“I heard recently that the CRA was notifying millions of people that they had unclaimed cheques waiting for them. I was so excited to receive the text. I actually really needed the money. But as I looked closer at the text, it looked fishy to me. I headed over to my account on the CRA website, as I heard that they list if you have money owed to you or not. When I logged in, I found out that I wasn't owed anything and I'm really happy I didn't click that link!" 

There's at least a kernel of truth here. You may in fact have an uncashed refund cheque. You can find out for sure simply by logging into your CRA account. 

Lessons learned from Abdul: 

  • He absolutely did the right thing! Never click a link, attachment or request for your personal information to get unclaimed money or any other offer. This could give a hacker access to your computer, contacts, and potentially your personal information. If you're unsure whether the message is legit, go to the organization's website yourself (not by clicking the link provided) or call the organization. 
  • The CRA will never call, email or text you notice of a refund. Your provincial government, municipal government and financial institution won't either. Legitimate notifications come in the mail. When in doubt, call them directly. 

3. Phishing scams 

It was 5:45 p.m. on a Friday before a long weekend filled with fun family plans when Joyce got an email from her bank saying that her account was going to be locked down.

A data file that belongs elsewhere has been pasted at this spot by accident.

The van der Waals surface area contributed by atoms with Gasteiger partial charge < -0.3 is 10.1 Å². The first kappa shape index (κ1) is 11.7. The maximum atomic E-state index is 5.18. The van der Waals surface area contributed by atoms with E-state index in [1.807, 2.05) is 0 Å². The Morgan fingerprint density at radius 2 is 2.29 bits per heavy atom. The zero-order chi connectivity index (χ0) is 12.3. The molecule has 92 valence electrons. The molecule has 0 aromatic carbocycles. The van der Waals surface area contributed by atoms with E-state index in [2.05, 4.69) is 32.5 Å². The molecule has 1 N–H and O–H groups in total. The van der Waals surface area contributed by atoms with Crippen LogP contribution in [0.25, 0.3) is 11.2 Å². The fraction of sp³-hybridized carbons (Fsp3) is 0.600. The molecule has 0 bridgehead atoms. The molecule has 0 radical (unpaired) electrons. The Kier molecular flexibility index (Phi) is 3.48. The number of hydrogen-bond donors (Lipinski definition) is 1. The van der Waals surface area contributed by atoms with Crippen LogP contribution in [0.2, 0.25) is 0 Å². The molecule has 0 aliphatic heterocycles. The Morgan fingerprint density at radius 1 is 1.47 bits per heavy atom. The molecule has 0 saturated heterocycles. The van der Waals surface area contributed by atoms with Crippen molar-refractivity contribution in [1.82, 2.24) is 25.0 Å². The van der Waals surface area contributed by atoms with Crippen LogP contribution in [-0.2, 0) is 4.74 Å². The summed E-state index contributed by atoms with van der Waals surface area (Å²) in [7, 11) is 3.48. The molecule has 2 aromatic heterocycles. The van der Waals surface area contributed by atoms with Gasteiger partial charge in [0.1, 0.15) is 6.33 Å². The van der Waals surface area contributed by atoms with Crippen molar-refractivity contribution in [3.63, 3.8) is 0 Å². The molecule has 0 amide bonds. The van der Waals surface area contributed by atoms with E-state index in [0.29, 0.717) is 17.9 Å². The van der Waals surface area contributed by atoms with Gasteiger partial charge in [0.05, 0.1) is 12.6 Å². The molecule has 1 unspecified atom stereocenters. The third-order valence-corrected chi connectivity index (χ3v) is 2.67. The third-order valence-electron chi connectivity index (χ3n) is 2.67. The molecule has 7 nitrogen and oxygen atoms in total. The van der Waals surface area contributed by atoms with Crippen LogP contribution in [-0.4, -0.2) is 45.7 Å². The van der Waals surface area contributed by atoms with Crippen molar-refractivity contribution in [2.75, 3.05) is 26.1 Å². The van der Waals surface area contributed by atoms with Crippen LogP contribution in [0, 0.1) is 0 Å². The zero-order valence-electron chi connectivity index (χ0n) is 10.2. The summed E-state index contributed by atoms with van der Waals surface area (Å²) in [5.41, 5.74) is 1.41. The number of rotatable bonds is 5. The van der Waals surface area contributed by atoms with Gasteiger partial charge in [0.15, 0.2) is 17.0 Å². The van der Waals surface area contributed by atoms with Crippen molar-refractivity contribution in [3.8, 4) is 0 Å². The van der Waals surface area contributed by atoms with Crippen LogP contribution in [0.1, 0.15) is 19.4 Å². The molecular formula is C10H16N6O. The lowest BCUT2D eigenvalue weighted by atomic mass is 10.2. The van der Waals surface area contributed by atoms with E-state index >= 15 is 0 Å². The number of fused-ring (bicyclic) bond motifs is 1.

“I just about freaked! My heart sank. I couldn't have my accounts shut down. I had a weekend of activities planned with my partner and the kids. Why would they send an email like that? I of course acted fast and did as they told me. In hindsight, the website seemed a little odd, because I usually have my bank card saved on my browser, but I only had until 6 p.m. to get this corrected. I panicked. I'm scared now because I know it was a fake website and I don't know what information they have or what I should do!" 

Lessons to learn from Joyce: 

  • Scammers are super sophisticated today, so don't blame yourself if you fall prey. It can literally happen to anyone. The fraudsters used a time crunch and a long weekend to scare Joyce into clicking their request. If she worried about being locked out, the best action would have been to go directly to the bank's website to log in (not using the link provided) or to call them. But who can blame Joyce? 
  • Now Joyce needs to act quickly to do any damage control before the fraudsters use her information to apply for credit in her name, open accounts, try to file her taxes to get her tax refund or more. 
  • Joyce should immediately contact all of her financial institutions and let them know that she accidently gave her personal and financial details to a would-be fraudster and get advice on the best next steps to take. It's always a good idea for her to immediately change all of her online passwords and PINs. She should also notify Equifax and TransUnion – the two credit bureaus in Canada – that she's a potential victim of fraud. They'll both put fraud alerts on her file to protect her from someone applying for credit in her name. 

It's rare these days that you hear of someone robbing a bank like we often see in the movies. But that doesn't mean the crooks went away. Now they try to conduct robberies remotely, and they may not even live in our country. 

The most important lesson in protecting yourself from fraud is to pause when being asked for any personal or financial information. Don't be afraid to say no and, when in doubt, go old school and make a phone call before clicking a link or opening an attachment.